Effects of Cytokine Application on Glucocorticoid Secretion in an Animal Model for Systemic Scleroderma

Hans P. Brezinschek, Matthias Gruschwitz, Roswitha Sgonc, Susanne Moormann, Manfred Herold, M. Eric Gershwin, Georg Wick

Research output: Contribution to journalArticle

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Abstract

We previously reported on an altered immune-endocrine feedback loop via the hypothalamo-pituitary-adrenal (HPA) axis in Obese strain (OS) chickens afflicted with spontaneous autoimmune thyroiditis. These animals are deficient in plasma corticosterone increase after antigenic challenge or application of cytokine-containing conditioned medium of mitogen-stimulated spleen cells (CM). To investigate whether the impaired ability to respond to cytokines with glucocorticoid-increasing factor (GIF) activity, e.g. interleukin 1 (IL 1), is restricted to OS chickens as a model for an organ-specific autoimmune disease, we extended our experiments to another autoimmune-prone animal strain, the chickens of the University of California at Davis line 200 (UCD-200). These animals develop an inherited inflammatory fibrotic disease that closely resembles human progressive systemic sclerosis (scleroderma). Application of GIF-containing CM to UCD-200 chickens leads to a transient increase in glucocorticoid serum levels within 1-2 hours comparable to that of controls. But, while corticosterone levels in the latter returned to normal baseline levels after 4 hours, they were still elevated in autoimmune chickens. Although the peak of the glucocorticoid hormone serum concentrations was equal to that of controls, UCD-200 had to secrete twice as much adrenocorticotropic hormone to achieve this corticosterone serum level due to an apparent hyporesponsiveness of the adrenal gland to this secretagoge. The altered cytokine-induced glucocorticoid secretion is found in early as well as in chronic, sclerotic stages of the disease. Cellular alterations in the peripheral blood of UCD-200 chickens during the prolonged elevated corticosterone section, i.e. between 2-4 hours after CM application, are characterized by a significant decrease in the percentage of CD4+ and CD8+ cells. Furthermore, a significant increase in B cells up to 24 hours with a maximum after 1 hour was found. The proliferative response to the mitogen concanavalin A of peripheral mononuclear cells was inversely correlated to the serum corticosterone level, showing a permanent decrease of 80-90% after 1-4 hours in autoimmune animals. This functional alteration in UCD-200 was accompanied by an 80% decrease in serum interleukin 2 (sIL 2) activity 4 hours after CM application. Twenty-four hours later an eight-fold increase in sIL 2 rebound activity was found, indicating that the inhibitory effect of corticosterone in UCD-200 chickens is not long-lasting.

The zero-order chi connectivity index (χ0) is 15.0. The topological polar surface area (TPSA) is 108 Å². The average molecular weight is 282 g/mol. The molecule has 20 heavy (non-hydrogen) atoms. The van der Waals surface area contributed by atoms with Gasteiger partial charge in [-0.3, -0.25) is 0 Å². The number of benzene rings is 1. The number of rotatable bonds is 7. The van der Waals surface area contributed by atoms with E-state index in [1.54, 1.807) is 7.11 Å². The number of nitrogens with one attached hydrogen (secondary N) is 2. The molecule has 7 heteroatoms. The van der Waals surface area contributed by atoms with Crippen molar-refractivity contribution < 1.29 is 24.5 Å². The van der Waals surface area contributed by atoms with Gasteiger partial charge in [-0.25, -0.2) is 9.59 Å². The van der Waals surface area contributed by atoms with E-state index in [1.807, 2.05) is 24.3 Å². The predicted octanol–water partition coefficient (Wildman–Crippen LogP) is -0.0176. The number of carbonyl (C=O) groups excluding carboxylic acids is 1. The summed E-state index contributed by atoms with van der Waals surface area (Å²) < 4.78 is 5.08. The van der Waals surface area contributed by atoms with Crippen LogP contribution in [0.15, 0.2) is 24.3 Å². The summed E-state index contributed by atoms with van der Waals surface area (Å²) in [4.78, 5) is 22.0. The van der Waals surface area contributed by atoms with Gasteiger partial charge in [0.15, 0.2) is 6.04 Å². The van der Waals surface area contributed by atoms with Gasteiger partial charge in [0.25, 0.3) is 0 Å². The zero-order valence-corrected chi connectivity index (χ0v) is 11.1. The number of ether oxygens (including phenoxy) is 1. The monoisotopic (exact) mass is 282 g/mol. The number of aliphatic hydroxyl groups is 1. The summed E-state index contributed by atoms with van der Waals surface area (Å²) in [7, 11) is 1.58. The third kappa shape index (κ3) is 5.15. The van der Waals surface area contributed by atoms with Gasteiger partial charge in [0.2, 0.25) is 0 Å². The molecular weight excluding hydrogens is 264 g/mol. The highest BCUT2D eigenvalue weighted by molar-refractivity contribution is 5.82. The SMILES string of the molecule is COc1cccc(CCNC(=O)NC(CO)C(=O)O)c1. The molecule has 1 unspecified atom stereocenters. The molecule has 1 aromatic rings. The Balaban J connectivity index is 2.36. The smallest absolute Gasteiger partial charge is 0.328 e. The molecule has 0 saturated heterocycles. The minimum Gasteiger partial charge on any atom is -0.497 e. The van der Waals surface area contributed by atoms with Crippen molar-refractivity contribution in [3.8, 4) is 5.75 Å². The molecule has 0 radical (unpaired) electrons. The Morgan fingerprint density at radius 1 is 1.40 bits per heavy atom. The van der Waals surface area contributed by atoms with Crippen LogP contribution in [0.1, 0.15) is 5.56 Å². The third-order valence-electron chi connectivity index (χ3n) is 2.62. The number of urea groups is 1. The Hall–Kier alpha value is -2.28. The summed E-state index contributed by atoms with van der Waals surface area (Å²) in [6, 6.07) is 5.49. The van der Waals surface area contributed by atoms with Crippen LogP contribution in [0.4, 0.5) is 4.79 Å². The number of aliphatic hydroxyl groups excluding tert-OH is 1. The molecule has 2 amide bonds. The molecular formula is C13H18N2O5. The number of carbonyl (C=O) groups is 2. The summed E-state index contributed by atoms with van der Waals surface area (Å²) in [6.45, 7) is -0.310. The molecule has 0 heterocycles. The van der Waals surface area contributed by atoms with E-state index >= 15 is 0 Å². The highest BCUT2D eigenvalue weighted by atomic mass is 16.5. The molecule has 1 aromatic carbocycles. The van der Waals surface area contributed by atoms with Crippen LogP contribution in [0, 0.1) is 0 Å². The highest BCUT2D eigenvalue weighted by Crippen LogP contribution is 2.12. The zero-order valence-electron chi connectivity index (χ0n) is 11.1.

Original languageEnglish (US)
Pages (from-to)719-733
Number of pages15
JournalJournal of Autoimmunity
Volume6
Issue number6
DOIs
StatePublished - Dec 1993

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Systemic Scleroderma
Glucocorticoids
Corticosterone
Chickens
Animal Models
Cytokines
Serum
Mitogens
Interleukin-2
Autoimmune Thyroiditis
Diffuse Scleroderma
Conditioned Culture Medium
Adrenal Glands
Concanavalin A
Interleukin-1
Adrenocorticotropic Hormone
Autoimmune Diseases
B-Lymphocytes
Spleen
Hormones

ASJC Scopus subject areas

  • Immunology and Allergy
  • Immunology

Cite this

Effects of Cytokine Application on Glucocorticoid Secretion in an Animal Model for Systemic Scleroderma. / Brezinschek, Hans P.; Gruschwitz, Matthias; Sgonc, Roswitha; Moormann, Susanne; Herold, Manfred; Gershwin, M. Eric; Wick, Georg.

In: Journal of Autoimmunity, Vol. 6, No. 6, 12.1993, p. 719-733.

Research output: Contribution to journalArticle

Brezinschek, Hans P. ; Gruschwitz, Matthias ; Sgonc, Roswitha ; Moormann, Susanne ; Herold, Manfred ; Gershwin, M. Eric ; Wick, Georg. / Effects of Cytokine Application on Glucocorticoid Secretion in an Animal Model for Systemic Scleroderma. In: Journal of Autoimmunity. 1993 ; Vol. 6, No. 6. pp. 719-733.
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